Udacity sort of fell off the MOOC radar once they announced a change in plans to focus more on professional training than the total transformation of what it means to attend college.
Initially, this re-orientation was greeted as an admission by the company that got the current MOOC ball rolling that massive open courses would not be providing the kind of disruptive change promised when Udacity’s founder, Sebastian Thrun, predicted a shakeout in higher ed that would only leave ten colleges standing.
During last year’s MOOC backlash, critics of the new technology fixated on Thrun’s original prediction and took a bit too much glee celebrating Udacity’s change of course. And while I’m as eager as anyone to enjoy a little bit of schadenfreude, such an intense focus on one (and only one) early statement of a pioneer just getting his “new new thing” of the ground blinded people to more important developments going on in the MOOC world, namely:
- The increasingly important role major educational institutions (particularly Harvard and MIT via their edX investment) were playing in the direction of MOOC development that (1) created a counter-balance to the Silicon Valley culture driving the initial stage of the MOOC revolution; and (2) created a new dynamic where the most interesting discussions regarding the value of MOOCs were taking place within the academy.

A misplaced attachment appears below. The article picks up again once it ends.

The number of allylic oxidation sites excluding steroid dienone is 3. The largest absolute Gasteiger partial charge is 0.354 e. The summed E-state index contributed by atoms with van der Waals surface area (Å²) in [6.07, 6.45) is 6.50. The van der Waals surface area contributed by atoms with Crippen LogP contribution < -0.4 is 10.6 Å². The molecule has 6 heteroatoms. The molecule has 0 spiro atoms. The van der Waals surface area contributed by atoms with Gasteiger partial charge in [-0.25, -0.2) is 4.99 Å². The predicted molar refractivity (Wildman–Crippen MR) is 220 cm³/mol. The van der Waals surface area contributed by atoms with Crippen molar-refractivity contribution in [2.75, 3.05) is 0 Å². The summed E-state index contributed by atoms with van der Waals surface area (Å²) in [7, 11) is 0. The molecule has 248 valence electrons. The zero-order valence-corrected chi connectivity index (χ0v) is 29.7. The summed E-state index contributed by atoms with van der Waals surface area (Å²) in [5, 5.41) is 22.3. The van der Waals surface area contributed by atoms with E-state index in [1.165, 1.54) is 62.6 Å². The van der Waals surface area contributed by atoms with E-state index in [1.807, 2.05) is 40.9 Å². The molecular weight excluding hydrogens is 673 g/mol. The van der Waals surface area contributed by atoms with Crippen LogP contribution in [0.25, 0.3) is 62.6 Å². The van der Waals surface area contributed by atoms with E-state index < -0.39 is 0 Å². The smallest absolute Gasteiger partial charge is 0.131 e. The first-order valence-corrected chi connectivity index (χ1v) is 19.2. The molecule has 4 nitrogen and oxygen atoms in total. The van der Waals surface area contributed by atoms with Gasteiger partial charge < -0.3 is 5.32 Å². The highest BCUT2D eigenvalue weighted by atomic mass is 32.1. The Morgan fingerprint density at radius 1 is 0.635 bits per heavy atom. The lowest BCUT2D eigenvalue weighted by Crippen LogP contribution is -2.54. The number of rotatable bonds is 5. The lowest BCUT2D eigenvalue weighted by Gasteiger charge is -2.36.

- The quick changes in business direction (referred to in the startup world as “pivoting”) that were leading all the major online learning providers to experiment with new business models, the next logical next step in any enterprise built on the principle of “eyeballs now, money later.”
When I talked about Udacity’s original pivot last year, I pointed out that what many outsiders saw as failure (such as Udacity’s on-again, off-again partnership with San Jose State College, or their offer of cheap college credit through Colorado State that drew no interest) should instead be seen as business model experiments playing out in public. And when such experiments demonstrate that your product doesn’t fit the need of those whom you’re targeting or the non-existence of paying customers, a responsible (and flexible) organization is required to change course (or pivot), rather than run their business into the ground in order to avoid admitting something’s wrong (a choice many of us who have worked in business will recognize).
Recent news from Thrun’s venture regards the company’s doing away with free Udacity Certificates and instead requiring students who want a document certifying their learning to pay for services such as identity verification, mentoring and evaluation which the company is presenting as a means of establishing higher value in the documentation obtained through completing a Udacity course.
Once again, it needs to be noted that people are still able to take Udacity courses for free. But of all the original MOOC vendors, Udacity is now the only one that does not offer a free option for documenting that learning.